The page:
Sterling Commerce offers a range of software and services designed to help companies connect internal and external business systems—an area of increasing emphasis for IBM.
"Businesses today are operating in a highly competitive global environment in which lines between actions taking place within and outside an organization's four walls are blurring," said IBM WebSphere general manager Craig Hayman, in a statement.
The move should bolster IBM's already strong integration capabilities, and help it fend off competition from Oracle and Hewlett-Packard—both of which are also bulking up their enterprise software portfolios through buy outs.
"This acquisition will give IBM new tools to help clients build dynamic business networks that connect partners, suppliers, and clients and deliver a consistent customer experience across channels. In addition, the fact that much of this can be done in the cloud will make it compelling to large numbers of our customers," said Hayman.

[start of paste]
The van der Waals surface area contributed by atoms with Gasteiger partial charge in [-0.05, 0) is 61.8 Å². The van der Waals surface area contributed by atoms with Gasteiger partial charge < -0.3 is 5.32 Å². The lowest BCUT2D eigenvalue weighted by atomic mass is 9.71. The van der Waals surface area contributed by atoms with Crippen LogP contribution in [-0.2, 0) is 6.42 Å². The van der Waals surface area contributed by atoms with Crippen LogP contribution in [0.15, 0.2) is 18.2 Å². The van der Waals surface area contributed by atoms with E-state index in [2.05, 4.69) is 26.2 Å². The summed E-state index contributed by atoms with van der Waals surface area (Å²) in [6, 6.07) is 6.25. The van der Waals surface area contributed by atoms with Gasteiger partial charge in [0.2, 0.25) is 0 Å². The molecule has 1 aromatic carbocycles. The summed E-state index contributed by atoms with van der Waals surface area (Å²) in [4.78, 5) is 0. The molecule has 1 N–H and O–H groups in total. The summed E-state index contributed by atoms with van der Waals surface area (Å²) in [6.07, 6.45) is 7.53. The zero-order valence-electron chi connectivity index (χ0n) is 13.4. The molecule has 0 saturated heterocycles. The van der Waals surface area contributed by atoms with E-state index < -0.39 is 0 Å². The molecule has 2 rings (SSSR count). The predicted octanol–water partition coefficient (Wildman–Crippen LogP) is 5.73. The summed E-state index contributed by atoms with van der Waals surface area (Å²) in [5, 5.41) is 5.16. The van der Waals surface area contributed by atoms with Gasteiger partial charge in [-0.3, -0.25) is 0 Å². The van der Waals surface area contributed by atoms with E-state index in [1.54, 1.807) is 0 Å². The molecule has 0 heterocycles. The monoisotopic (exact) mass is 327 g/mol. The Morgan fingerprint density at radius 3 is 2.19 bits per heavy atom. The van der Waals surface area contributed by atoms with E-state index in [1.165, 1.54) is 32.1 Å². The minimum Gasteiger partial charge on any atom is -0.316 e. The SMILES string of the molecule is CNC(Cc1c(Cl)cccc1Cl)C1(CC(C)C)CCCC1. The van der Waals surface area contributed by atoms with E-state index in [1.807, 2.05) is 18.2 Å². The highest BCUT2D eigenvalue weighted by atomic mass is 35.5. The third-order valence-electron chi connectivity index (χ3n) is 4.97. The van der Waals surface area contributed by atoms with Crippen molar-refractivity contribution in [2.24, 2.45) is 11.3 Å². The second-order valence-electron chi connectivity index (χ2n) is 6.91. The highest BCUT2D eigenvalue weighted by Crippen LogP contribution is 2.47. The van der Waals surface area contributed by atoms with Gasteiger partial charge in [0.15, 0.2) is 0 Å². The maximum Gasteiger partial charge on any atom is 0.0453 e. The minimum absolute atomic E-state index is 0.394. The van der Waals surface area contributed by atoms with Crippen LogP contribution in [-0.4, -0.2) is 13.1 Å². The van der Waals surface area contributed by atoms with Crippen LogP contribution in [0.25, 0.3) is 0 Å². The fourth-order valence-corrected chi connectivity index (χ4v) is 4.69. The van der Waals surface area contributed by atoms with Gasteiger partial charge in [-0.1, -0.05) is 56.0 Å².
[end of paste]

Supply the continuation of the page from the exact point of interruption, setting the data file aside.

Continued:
IBM said it plans to "continue to support" existing Sterling customers and "enhance" the company's technologies. About 2,500 Sterling employees will be added to IBM's WebSphere unit. Sterling counts about 18,000 customers worldwide.
"The broad global reach and additional capabilities IBM offers make this acquisition great news for our customers and partners," said Sterling CEO Bob Irwin, in a statement.
"The combination of IBM's products, services, and skills with the Sterling Commerce B2B integration and cross-channel capabilities resulting from this acquisition is unparalleled," said Irwin.
It was not disclosed if Irwin would remain with the unit after the deal is closed.
IBM said it expects the transaction, which is subject to regulatory approval, will be completed within the second half. AT&T will record a one-time pretax gain of about $750 million in the quarter in which the transaction closes.
IBM shares were off .46% in premarket trading Monday.